Bishop looked up at the darkening sky. It was just as well, as it was about time for both of them to rest for the night, anyway. He pulled his remaining tunic from the backpack, rolled it up and placed it under her head. He gathered a few twigs and limbs that littered the ground near them, and soon had a small fire lit. He then laid down next to her, close enough for her to reach him, should she need anything in the middle of the night.

    “NO, no, go away, please!! Please don’t hurt me…oh Gods it hurts!”

    Bishop woke with a start to Raven’s screams. He jumped to his feet, dagger in hand, afraid she was being attacked by another animal. She tossed and turned, apparently in the throes of a horrifying nightmare.

    “Wake up! WAKE up!!!” Bishop knelt down next to her and shook her awake.

    Raven’s eyes flew open as she beat his hands away, scrambling as far from him as she could get. Wild eyes gazed at him for a moment before recognition flooded her terror-addled brain. Her breath slowed, and she finally sat up. She looked at him, eyes wet with tears.

    “Are you ok, sweetness?”

    She nodded

    “That must have been some nightmare you were having. I suppose I would have one too, if I had experienced what you have the past few days. I mean, being chased by a dragon would give anyone nightmares.”

    “I wasn’t dreaming about the dragon.”

    “Not the dragon? Then what were you encountering in your dreams?’

    “I was… I was back in my childhood,” she stuttered.

    “Your childhood?”

    “Yeah,” she murmured.

    She looked at his face, staring at him intently. After a moment, she sighed heavily and spoke again.

    “I came from a small town southwest of Riften, called Hrothgarsfjord. Mum was a waitress in the tavern there. I didn’t know much about my dad. Mum always said he was one of the thieves of the guild in Riften, but I wouldn’t know. I never met him. It wasn’t a bad way to grow up, at least during my younger years. When I was nine, mum contracted Ataxia. She was too stubborn to see a healer, and after a couple of months, she died. Mum’s brother was the only other relative I had, and the tavern owners sent word for him to come get me and take care of me.”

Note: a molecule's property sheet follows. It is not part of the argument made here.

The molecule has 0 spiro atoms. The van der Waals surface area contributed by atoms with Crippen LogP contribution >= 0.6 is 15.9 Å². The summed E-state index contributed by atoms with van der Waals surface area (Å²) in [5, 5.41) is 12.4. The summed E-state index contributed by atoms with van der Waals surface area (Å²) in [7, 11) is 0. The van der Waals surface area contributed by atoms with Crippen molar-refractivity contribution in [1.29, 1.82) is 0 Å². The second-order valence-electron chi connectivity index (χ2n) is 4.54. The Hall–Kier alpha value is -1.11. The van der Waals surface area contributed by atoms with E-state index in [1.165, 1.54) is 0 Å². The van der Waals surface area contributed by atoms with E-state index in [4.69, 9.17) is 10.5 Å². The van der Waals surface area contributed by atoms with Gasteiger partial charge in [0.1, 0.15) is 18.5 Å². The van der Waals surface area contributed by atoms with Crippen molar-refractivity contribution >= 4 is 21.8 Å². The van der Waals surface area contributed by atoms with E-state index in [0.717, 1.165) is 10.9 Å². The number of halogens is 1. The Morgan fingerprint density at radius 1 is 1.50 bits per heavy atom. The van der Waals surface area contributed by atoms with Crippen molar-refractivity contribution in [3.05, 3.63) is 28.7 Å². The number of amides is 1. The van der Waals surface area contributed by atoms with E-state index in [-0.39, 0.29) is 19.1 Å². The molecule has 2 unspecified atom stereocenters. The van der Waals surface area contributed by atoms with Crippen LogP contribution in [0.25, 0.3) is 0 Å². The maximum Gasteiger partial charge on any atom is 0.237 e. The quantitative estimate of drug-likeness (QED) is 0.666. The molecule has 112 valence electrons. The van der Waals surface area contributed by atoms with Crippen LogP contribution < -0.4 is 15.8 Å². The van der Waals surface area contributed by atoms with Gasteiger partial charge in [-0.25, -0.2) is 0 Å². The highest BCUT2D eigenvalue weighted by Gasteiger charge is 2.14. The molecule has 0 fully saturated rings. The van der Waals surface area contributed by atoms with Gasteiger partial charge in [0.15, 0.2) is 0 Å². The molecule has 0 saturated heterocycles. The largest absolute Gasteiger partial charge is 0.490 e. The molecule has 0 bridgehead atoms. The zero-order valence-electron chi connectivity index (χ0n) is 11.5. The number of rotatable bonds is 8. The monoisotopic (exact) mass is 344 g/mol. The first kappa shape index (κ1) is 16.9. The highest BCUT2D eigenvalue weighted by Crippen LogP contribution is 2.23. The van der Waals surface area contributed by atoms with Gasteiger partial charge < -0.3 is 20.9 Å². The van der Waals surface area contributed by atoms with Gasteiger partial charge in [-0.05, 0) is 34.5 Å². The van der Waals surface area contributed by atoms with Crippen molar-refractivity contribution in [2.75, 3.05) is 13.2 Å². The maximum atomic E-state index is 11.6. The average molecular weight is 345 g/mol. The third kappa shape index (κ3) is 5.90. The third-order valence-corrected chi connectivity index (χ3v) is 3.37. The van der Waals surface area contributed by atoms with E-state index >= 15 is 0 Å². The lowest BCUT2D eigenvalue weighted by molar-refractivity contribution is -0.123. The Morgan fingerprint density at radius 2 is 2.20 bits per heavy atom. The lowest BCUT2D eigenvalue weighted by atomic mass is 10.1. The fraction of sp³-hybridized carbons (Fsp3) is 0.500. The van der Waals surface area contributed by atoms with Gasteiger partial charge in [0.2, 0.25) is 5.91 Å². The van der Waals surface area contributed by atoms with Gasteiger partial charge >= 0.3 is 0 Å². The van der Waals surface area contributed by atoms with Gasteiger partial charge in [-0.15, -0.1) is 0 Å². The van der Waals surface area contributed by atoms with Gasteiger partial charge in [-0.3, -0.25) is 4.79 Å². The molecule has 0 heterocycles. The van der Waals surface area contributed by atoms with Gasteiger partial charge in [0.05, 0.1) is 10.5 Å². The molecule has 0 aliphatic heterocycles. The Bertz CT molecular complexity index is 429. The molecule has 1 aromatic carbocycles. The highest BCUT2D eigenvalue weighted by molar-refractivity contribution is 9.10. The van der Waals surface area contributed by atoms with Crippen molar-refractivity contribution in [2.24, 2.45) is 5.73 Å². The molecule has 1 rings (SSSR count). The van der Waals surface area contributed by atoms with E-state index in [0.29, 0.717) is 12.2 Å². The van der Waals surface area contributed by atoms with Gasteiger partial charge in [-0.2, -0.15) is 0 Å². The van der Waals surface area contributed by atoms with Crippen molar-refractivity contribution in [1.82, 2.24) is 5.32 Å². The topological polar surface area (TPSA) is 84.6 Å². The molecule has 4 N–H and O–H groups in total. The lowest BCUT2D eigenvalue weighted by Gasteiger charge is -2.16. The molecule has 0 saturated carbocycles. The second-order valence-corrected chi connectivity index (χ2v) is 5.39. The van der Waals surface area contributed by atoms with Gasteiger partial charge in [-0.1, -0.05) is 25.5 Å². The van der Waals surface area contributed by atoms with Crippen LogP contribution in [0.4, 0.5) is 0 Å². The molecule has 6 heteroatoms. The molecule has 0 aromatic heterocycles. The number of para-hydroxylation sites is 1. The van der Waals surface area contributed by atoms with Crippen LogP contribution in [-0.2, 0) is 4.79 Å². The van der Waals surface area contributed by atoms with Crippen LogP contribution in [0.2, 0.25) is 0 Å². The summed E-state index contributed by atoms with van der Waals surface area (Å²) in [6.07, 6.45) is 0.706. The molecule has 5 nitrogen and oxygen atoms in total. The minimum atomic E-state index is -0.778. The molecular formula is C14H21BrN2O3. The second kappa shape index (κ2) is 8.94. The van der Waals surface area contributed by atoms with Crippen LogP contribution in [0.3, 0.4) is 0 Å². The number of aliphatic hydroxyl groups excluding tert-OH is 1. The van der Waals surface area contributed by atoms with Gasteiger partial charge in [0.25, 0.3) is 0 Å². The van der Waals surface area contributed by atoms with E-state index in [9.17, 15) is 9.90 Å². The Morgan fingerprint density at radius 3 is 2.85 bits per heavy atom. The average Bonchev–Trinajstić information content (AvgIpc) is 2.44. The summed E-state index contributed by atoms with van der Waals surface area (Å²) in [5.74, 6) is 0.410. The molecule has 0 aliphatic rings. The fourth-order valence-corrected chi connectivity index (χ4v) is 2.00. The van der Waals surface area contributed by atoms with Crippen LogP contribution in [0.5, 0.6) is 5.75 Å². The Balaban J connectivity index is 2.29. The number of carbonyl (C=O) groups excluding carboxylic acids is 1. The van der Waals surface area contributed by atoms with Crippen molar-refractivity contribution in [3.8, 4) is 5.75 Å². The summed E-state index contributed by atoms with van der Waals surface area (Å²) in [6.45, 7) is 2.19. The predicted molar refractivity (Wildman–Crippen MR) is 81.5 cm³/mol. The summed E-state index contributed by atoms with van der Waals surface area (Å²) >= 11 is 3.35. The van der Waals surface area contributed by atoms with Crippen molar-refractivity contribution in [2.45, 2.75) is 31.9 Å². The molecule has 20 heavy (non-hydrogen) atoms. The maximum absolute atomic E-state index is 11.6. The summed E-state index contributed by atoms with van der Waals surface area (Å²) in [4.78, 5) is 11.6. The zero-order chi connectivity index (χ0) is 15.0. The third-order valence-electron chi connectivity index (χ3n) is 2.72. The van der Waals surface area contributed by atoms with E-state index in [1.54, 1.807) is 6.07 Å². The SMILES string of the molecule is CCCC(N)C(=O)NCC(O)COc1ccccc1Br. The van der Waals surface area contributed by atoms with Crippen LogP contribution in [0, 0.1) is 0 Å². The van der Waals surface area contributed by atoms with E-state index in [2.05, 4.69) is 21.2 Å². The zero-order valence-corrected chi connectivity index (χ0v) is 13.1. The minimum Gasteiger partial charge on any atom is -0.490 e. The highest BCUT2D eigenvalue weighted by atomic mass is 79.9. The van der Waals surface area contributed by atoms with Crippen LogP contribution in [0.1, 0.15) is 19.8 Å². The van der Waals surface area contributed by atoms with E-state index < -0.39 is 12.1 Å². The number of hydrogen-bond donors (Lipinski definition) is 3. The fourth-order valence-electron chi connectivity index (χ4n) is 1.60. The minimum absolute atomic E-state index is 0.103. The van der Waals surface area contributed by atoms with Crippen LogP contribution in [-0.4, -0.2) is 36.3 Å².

She looked down at her hands as she continued

    “He took care of me alright. He took me to Riften, down into the Ratways and sold me to a slave trader.”

    “Holy Talos!” Bishop choked.

    “I ended up with a Dunmer mage. Evil bastard! Most of the time he kept me in cage, naked, a collar around my neck. Now and then, I was called to his bed. He said I made a good belly warmer, whenever he was in need. His appetites were harsh and unnatural, to say the least. I was never allowed to speak, unless he spoke to me first, and I was never to look at him directly either. If I did, I was beaten.”

    So that explains why she never looks at anyone, Bishop thought.

    “When I travelled with the mage, he gave me a shift to wear, at least. He passed me off as his adopted daughter. Didn’t want anyone to know the nasty kind of prick he really was, I suppose.”

    “I reckon I was with him for, maybe, four years, when he got sloppy one night on our way through The Reach to Markarth. He got drunk, had his way with me, then fell asleep without securing me to his bed. I found a dagger, slit his throat and snuck out of the tent. The next day I stumbled into a Forsworn camp.”

    “Dagdar, the chief, was a kind and gentle man. A year prior, his wife, pregnant with their first child, was captured and thrown into Cidhna Mine. She never came back. A different man would have forced me into marriage, but not Dagdar. Instead I became the daughter he never had. My years in his camp were the best of my life.”

    As Raven shared her background, Bishop filled with anger and disgust. He couldn’t imagine living through the things she had. He thought his childhood was bad, and it was, but this was much worse. And now he understood things about her that baffled him before.

    “I don’t even know what to say right now,” he told her.

    “There is nothing to say, sir. What is past, is past.” She looked down at her fingers, curling and uncurling them.

    The ranger moved to her side, and lifted her chin with his forefinger so that she was looking at him. He knew that it could be dangerous to touch her without permission, but he chanced it anyway.

    “Look at me,” he bade her. “First of all, we will dispense with all this ‘sir’ business. My name is Bishop and I want you to call me that. And second of all, as long as I am here no one will ever touch you again unless you want them to. I won’t ever let anything happen to you, and on that, you can depend. Now come on, sweetness, let’s try and go back to sleep.”

    The ranger watched his companion until her breathing slowed. For the first time in his life, fear gripped him. Was he really going to be able to keep the promise he just made to her? He never doubted his prowess in the wilds. When it came to archery, none could best him. He could track prey tirelessly for days at a time. And right there was the crux of the problem. He spent his life as a predator, and now, he had the responsibility of protecting her from men like himself. He didn’t know if he would be up for the challenge, but he did know one thing; he was even more determined to keep her safe or he would die trying. She deserved that, at the very least.